How about this link to complete script of The Seagull.
This link will take you to part three.
This link will take you to a Chekhov/Seagull message board.
This is to part four of The Seagull review, page re-designed a whole new look !
This a part two of a two part review. The original review can be found at the following web site.
At this site you will find links to both Meryl Streep, and
Natalie Portman fan clubs as well as links to other works by Anton Chekhov
including The Seagull.
First lets talk about the play a bit and the meta message that Chekhov was trying to
portray. The Characters:
Part Two of a now 4 part series with one message board.
Natalie Portman played the character of Nina. Nina was
adored by Konstantin (Philip Seymour Hoffman)
and was also liked by Trigorin (Kevin Kline). Natalie Portman showed
good command of the stage from the moment she ran on to it (the stage) worried
if she was late. Portman delivered her lines while acting as if she was out of breath. The character of Nina
was written as a fresh starry eyed unspoiled youth. Natalie Portman the
accomplished actress was given the role of playing a naÔve unspoiled and
innocent youth. Portman played the role well and very convicingly. She a adored Trigorin (Kevin Kline) even before she
met him, as evidenced by the delivery of her lines before he even appeared
onstage. Whereas Konstantin (Philip Seymour Hoffman) hated Trigorin, and all
that he stood for.
Look for a photo in this space soon, I am simply making sure that I have persmission, or that
the public domain image may be used freely.
In this play we find various representations of the author
himself. The country doctor (Chekhov was a physician) Dorn (played by Larry
Pine) is extremely sympathetic to the character of Konstantin. While speaking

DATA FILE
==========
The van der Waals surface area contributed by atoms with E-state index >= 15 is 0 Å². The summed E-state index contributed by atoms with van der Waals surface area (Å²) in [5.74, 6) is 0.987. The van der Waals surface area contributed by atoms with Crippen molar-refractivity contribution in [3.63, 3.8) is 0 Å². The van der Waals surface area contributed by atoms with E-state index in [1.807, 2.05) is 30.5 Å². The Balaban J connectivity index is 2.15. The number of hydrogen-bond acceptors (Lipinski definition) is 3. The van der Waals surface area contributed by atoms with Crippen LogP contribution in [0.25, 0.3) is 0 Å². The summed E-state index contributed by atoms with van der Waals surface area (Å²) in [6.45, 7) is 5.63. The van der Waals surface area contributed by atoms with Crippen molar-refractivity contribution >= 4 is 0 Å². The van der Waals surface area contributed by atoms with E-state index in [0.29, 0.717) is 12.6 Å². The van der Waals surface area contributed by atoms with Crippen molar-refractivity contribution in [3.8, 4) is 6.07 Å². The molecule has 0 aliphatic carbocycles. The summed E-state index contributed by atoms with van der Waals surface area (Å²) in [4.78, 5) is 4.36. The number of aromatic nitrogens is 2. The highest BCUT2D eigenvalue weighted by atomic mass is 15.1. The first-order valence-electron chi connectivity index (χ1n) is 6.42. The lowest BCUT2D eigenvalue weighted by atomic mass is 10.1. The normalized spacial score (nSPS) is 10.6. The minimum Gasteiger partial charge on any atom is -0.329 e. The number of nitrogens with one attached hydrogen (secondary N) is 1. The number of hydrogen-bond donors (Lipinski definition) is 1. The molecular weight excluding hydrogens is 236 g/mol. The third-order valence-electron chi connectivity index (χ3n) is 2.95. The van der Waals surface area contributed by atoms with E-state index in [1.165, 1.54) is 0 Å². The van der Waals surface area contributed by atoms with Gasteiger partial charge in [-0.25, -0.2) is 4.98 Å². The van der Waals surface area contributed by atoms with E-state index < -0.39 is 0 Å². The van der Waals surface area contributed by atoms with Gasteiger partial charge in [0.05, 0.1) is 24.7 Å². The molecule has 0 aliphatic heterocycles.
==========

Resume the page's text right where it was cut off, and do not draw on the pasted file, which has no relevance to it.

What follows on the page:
of the play within the play Dorn said " There is something in
it...something fresh and artless about it " (Anton Chekhov The Seagull, A New Version
by Tom Stoppard-Dorn pg .18) Dorn showed genuine appreciation for Konstantin and and at least was trying to find good
things to say about the play staged by Konstantin. The character of Dorn (Larry
Pine) was one of a satisfied man, that did not harbor unspoken yearnings, yet
this character was perhaps the only one in the play, who either understood
Konstantin, or at least was trying to understand him, and recognized the raw
untutored talent within Konstantinís writing.
The character of Dorn as played by Larry Pine came off in
this performance as a good straight man, versus the character of Sorin
(Christopher Walken) who seemed to get the lionís share of laughs. The
character Sorin (Konstantinís uncle, retired government offficial and owner of
the estate, as well as Arkadinaís brother) as played by Christopher Walken was
never upstaged. This character was given (born with, endowed by his creator A.
Chekhov, if you will) the most fully fleshed out and believable attributes..
Christopher Walken played the character with an easy grace and his delivery of
Chekhovís immortal lines provided some much needed humor. Without this
character, it is doubtful that this play would still be produced and enjoyed in
the 21 st. century. Even with his back to the audience Christopher
Walken filled the theater with laughter when he interupted the young plywrightís
(Konstantinís) introduction of the play with his delivery of the lines " Two hundred thousand years from now thereíll
be nothing." (Tom Stoppard, Sorin pg. 11) The audience burst out in laughter, the lines ringing as true today,
as when they were first written by Anton Chekhov.
Konstantin (Philip Seymour Hoffman), is young writer, a twenty-five year old boy, searching for his own identity
and style in his writing. To understand Chekhov's The Seagull it is useful to view Konstantin as a young unknown version of Chekhov himself.
It is possible to also view Konstantin as a representative of any man (or perhaps everyman) who is discontented
either as a writer, artist, or simply one who is trying to find their own meaning in their work or in their life.
The character of Trigorin as written by Anton Chekhov, and played by Kevin Kline is